What is that note attached to my utility bill?

 

What is that note attached to my utility bill?
By Senator George Maziarz

You may have received an unwelcome note with your last utility bill.  The
note might have said something like: “Due to a state law that took effect
on July 1, 2009, utilities must collect a special assessment from all
customers for the state’s general fund.  This assessment amounts to an
annual bill increase of approximately 2%.”

I want you to know that I voted AGAINST the state law that raises our
utility bills.  This was part of the horrendous state budget adopted
earlier this year.  I voted NO, and I’ve been speaking out loudly against
the state budget and its harmful consequences for Upstate families ever
since.  I began speaking out right on the Senate floor during the debates
over the budget.  You can watch video footage of some of my remarks by
visiting my YouTube Channel at: http://www.youtube.com/user/SenatorMaziarz.

For some, it may be difficult to appreciate how the debates over power and
policy in Albany effect the everyday lives of people living Western New
York.  Well, here is a concrete example of how the downstate forces that
controlled the Senate in the Spring turned their backs on Upstate families.
The state budget they voted for taxes and spends more than ever before, at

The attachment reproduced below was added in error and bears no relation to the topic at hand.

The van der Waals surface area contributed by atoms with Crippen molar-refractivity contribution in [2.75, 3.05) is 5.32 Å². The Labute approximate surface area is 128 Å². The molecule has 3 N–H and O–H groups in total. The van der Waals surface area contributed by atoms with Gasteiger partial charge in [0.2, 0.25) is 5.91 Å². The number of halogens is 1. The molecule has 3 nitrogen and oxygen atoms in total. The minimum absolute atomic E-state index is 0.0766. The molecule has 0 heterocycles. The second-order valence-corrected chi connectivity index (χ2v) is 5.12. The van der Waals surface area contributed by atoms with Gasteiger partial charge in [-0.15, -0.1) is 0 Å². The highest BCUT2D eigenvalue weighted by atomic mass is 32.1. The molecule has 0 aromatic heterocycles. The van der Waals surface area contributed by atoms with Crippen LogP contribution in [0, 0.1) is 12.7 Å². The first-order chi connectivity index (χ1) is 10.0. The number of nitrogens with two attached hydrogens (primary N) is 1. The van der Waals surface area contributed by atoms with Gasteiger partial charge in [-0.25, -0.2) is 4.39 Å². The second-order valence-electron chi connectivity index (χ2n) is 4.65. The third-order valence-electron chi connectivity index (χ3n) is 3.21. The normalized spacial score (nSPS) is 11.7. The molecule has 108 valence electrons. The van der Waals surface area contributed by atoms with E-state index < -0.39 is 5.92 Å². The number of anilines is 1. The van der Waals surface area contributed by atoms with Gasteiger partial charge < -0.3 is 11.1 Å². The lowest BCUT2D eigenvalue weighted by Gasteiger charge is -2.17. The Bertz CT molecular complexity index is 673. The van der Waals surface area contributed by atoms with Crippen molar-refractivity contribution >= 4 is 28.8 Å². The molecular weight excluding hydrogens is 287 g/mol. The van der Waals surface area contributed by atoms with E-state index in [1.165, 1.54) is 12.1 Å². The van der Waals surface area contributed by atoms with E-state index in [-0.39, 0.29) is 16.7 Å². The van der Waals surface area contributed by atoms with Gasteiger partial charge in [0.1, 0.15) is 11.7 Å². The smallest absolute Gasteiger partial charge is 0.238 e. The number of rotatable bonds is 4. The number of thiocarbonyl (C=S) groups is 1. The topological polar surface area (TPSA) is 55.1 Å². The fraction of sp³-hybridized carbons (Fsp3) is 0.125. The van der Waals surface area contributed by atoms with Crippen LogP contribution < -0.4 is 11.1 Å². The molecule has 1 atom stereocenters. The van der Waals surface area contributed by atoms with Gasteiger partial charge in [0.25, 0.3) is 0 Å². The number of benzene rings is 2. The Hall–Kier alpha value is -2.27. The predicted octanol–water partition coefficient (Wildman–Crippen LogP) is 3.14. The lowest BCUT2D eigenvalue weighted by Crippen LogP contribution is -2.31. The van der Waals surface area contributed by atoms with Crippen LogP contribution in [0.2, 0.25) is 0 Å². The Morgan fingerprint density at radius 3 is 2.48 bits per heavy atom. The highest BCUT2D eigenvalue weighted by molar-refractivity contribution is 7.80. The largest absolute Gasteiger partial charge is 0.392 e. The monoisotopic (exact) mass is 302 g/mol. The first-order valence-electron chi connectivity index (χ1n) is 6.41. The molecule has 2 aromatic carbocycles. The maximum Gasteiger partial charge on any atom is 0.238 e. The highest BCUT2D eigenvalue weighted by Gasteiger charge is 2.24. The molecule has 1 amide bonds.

a time when most people are cutting back.  We are in tough economic times,
when every dollar counts, and now we can plainly see how the passage of the
budget in Albany resulted in the utility rate hike and the awful note
arriving in your mailbox.

The assessment (which is a fancy word for a tax) is expected to raise more
than $2,000,000,000 over the next five years.  That’s $2 billion taken out
of the pockets of taxpayers and businesses to support the ever-increasing
array of state programs and services.  Wouldn’t it be better to forego this
utility tax hike and live with a little less state spending, rather than
continue to make it more costly to live and do business in Upstate New
York?

I’ve been trying to point out to my colleagues from downstate that their
priorities are backwards.  Our primary goal must be to stop the exodus of
people and jobs.  Representatives from downstate—where, relatively
speaking, the economy is humming—don’t see this problem like we do here in
Western New York.  But we all know too many friends and family members who
have left town in search of better opportunities.  We need to reduce taxes,
costs, and red tape, and create opportunities here.

So when you read that note and when you look at your utility bill, please
remember that I voted NO.  And I will continue to say NO to any proposal
that further undermines our quality of life.